DECEMBER 20 will remain etched in people's minds as one of the worst bushfire days in this state's history.
But nearly one year on, and both the Kangaroo Island and Adelaide Hills communities are showing strong signs of recovery, while 'reclaim the day' events are being held on Sunday, including at Lobethal, Mount Torrens, Charleston and Springhead.
Lobethal commemoration service organiser Adam Weinert said the day was a chance to get everyone back together, while also supporting local businesses.
"Everyone came together really tight as a community immediately after the fires, but when COVID-19 stopped that, it hit us hard," he said.
"We want to use the day to celebrate what we have become in terms of resilience and unity and look forward to a bright future."
Mr Weinert lost his own home during the fires, which will be rebuilt in the new year.
"We haven't had the time this year with COVID and trying to run our bulk transport business, while recovering from the trauma," he said.
Many are taking their time, while there will be a few that won't return or rebuild at all.
Hills Fire Recovery coordinator Alex Zimmerman said only a handful of homes had been rebuilt, despite 98 dwellings being destroyed in the Cudlee Creek fire.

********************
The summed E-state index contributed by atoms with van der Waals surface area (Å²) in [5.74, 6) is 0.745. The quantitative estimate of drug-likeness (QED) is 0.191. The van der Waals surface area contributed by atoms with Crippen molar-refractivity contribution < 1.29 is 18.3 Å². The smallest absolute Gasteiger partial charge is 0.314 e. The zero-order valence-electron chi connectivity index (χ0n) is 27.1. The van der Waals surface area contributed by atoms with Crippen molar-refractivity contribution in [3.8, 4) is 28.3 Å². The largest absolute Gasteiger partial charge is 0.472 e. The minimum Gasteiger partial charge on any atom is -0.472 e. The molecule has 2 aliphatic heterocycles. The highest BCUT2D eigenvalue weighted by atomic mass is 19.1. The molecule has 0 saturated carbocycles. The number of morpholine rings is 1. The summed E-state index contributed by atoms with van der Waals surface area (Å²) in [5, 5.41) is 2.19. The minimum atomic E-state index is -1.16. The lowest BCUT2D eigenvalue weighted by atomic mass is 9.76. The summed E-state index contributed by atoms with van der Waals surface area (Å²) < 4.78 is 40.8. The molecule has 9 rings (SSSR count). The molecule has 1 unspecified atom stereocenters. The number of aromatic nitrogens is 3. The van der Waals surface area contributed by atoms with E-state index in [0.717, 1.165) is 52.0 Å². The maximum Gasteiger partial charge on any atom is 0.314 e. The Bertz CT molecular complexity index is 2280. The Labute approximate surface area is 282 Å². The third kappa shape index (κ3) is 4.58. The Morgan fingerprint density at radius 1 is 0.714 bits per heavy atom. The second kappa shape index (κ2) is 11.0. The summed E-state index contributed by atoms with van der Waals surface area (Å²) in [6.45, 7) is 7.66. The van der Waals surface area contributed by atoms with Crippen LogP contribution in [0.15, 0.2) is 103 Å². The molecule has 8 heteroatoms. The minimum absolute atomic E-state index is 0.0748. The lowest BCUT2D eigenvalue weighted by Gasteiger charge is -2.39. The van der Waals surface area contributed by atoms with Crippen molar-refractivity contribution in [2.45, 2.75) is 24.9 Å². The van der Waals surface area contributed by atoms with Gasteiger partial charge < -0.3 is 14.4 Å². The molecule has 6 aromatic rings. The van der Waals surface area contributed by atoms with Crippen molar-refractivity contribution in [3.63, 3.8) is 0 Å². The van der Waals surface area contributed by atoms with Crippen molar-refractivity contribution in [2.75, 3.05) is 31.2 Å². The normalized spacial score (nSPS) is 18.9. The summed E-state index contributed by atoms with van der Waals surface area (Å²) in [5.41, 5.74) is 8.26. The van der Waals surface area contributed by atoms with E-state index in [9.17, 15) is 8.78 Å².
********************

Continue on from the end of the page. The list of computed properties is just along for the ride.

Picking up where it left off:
"Many are taking their time, while there will be a few that won't return or rebuild at all," he said.
Mr Zimmerman said while many towns were in a "fairly good place" in the recovery process, locals seeking services at the Fire Recovery Centre, based in Lobethal, had picked up again.
"There has been quite a bit of anxiety arising as a consequence of the anniversary date, but also with recent extreme weather events and the start of the bushfire season," he said. "We are linking these people into our wellbeing support agencies and mental health clinicians."
Mr Zimmerman said many fire victims were also underinsured, but said "incredible support" from volunteer organisations and all tiers of government had eased some of that burden. This included $10.27 million through 162 payments to primary producers.
"A lot of things have been rebuilt because of that funding," he said.
A strong focus had also been placed on bushfire prevention in rebuilds.
"People have been really keen to attend sessions and workshops we have organised on the best way to rebuild when it comes to bushfire safety," he said.
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"We have also tried to ensure people are better linked with the CFS, particularly farm firefighting units.
"FFUs played a critical role in minimising the losses from the Cudlee Creek fire. But we want FFU users to become more aware of how they should be used safely and how it needs to work in with the CFS."
Gumeracha CFS brigade captain Hans Liedig said FFU registration was important to ensure access, safety and improved communication during a fire.
This was the premise behind an information session held by the Gumeracha CFS brigade on Sunday, where 11 local FFUs were registered with the CFS.
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